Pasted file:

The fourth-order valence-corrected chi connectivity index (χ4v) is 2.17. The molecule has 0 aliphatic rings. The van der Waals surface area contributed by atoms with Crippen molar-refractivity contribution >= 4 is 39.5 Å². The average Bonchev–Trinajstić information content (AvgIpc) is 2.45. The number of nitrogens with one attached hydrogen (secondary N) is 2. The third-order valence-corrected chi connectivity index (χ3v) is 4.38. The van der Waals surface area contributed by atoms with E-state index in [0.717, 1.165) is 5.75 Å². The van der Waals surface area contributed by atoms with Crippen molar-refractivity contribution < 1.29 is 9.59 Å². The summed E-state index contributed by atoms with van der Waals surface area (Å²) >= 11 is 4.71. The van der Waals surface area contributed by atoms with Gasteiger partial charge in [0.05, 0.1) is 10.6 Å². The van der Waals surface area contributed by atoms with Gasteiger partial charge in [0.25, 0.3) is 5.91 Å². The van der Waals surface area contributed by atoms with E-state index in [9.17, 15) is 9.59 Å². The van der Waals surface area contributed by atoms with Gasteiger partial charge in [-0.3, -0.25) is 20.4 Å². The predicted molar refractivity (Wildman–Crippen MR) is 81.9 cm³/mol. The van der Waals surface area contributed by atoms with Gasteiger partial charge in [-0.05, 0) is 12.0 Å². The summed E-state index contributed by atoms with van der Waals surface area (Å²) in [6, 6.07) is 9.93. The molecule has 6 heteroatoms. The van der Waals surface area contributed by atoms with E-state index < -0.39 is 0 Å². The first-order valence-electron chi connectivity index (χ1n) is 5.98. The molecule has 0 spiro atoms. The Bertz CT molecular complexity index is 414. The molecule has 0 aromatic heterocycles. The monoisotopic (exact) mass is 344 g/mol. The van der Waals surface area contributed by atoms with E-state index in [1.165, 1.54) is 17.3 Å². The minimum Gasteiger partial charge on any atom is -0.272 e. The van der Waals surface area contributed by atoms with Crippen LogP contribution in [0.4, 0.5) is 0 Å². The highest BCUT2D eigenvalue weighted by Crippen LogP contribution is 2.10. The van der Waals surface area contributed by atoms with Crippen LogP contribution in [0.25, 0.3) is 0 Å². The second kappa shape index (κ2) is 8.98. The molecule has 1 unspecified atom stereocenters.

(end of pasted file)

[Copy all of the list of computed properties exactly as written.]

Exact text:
The fourth-order valence-corrected chi connectivity index (χ4v) is 2.17. The molecule has 0 aliphatic rings. The van der Waals surface area contributed by atoms with Crippen molar-refractivity contribution >= 4 is 39.5 Å². The average Bonchev–Trinajstić information content (AvgIpc) is 2.45. The number of nitrogens with one attached hydrogen (secondary N) is 2. The third-order valence-corrected chi connectivity index (χ3v) is 4.38. The van der Waals surface area contributed by atoms with E-state index in [0.717, 1.165) is 5.75 Å². The van der Waals surface area contributed by atoms with Crippen molar-refractivity contribution < 1.29 is 9.59 Å². The summed E-state index contributed by atoms with van der Waals surface area (Å²) >= 11 is 4.71. The van der Waals surface area contributed by atoms with Gasteiger partial charge in [0.05, 0.1) is 10.6 Å². The van der Waals surface area contributed by atoms with Gasteiger partial charge in [0.25, 0.3) is 5.91 Å². The van der Waals surface area contributed by atoms with E-state index in [9.17, 15) is 9.59 Å². The van der Waals surface area contributed by atoms with Gasteiger partial charge in [-0.3, -0.25) is 20.4 Å². The predicted molar refractivity (Wildman–Crippen MR) is 81.9 cm³/mol. The van der Waals surface area contributed by atoms with Gasteiger partial charge in [-0.05, 0) is 12.0 Å². The summed E-state index contributed by atoms with van der Waals surface area (Å²) in [6, 6.07) is 9.93. The molecule has 6 heteroatoms. The van der Waals surface area contributed by atoms with E-state index < -0.39 is 0 Å². The first-order valence-electron chi connectivity index (χ1n) is 5.98. The molecule has 0 spiro atoms. The Bertz CT molecular complexity index is 414. The molecule has 0 aromatic heterocycles. The monoisotopic (exact) mass is 344 g/mol. The van der Waals surface area contributed by atoms with E-state index in [1.165, 1.54) is 17.3 Å². The minimum Gasteiger partial charge on any atom is -0.272 e. The van der Waals surface area contributed by atoms with Crippen LogP contribution in [0.4, 0.5) is 0 Å². The highest BCUT2D eigenvalue weighted by Crippen LogP contribution is 2.10. The van der Waals surface area contributed by atoms with Crippen LogP contribution in [0.25, 0.3) is 0 Å². The second kappa shape index (κ2) is 8.98. The molecule has 1 unspecified atom stereocenters.